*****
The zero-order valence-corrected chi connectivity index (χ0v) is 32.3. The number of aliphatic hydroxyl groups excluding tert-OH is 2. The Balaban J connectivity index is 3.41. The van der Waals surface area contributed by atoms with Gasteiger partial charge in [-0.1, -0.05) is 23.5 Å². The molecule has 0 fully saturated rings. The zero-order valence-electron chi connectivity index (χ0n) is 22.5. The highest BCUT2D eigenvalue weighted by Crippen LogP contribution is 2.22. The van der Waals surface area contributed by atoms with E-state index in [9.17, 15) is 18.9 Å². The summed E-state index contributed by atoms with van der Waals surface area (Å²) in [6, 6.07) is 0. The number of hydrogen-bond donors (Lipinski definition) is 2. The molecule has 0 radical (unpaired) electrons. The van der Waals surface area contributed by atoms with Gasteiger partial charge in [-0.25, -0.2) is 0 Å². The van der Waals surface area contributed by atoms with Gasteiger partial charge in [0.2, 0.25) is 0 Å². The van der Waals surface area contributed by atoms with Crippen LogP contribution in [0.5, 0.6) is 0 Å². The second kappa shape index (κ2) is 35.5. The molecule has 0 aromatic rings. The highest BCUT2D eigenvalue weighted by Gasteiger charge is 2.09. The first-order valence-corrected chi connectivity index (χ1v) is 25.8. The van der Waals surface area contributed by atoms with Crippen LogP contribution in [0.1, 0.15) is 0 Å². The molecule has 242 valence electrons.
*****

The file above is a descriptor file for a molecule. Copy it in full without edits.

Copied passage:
The zero-order valence-corrected chi connectivity index (χ0v) is 32.3. The number of aliphatic hydroxyl groups excluding tert-OH is 2. The Balaban J connectivity index is 3.41. The van der Waals surface area contributed by atoms with Gasteiger partial charge in [-0.1, -0.05) is 23.5 Å². The molecule has 0 fully saturated rings. The zero-order valence-electron chi connectivity index (χ0n) is 22.5. The highest BCUT2D eigenvalue weighted by Crippen LogP contribution is 2.22. The van der Waals surface area contributed by atoms with E-state index in [9.17, 15) is 18.9 Å². The summed E-state index contributed by atoms with van der Waals surface area (Å²) in [6, 6.07) is 0. The number of hydrogen-bond donors (Lipinski definition) is 2. The molecule has 0 radical (unpaired) electrons. The van der Waals surface area contributed by atoms with Gasteiger partial charge in [-0.25, -0.2) is 0 Å². The van der Waals surface area contributed by atoms with Gasteiger partial charge in [0.2, 0.25) is 0 Å². The van der Waals surface area contributed by atoms with Crippen LogP contribution in [0.5, 0.6) is 0 Å². The second kappa shape index (κ2) is 35.5. The molecule has 0 aromatic rings. The highest BCUT2D eigenvalue weighted by Gasteiger charge is 2.09. The first-order valence-corrected chi connectivity index (χ1v) is 25.8. The van der Waals surface area contributed by atoms with Crippen LogP contribution in [0.1, 0.15) is 0 Å². The molecule has 242 valence electrons.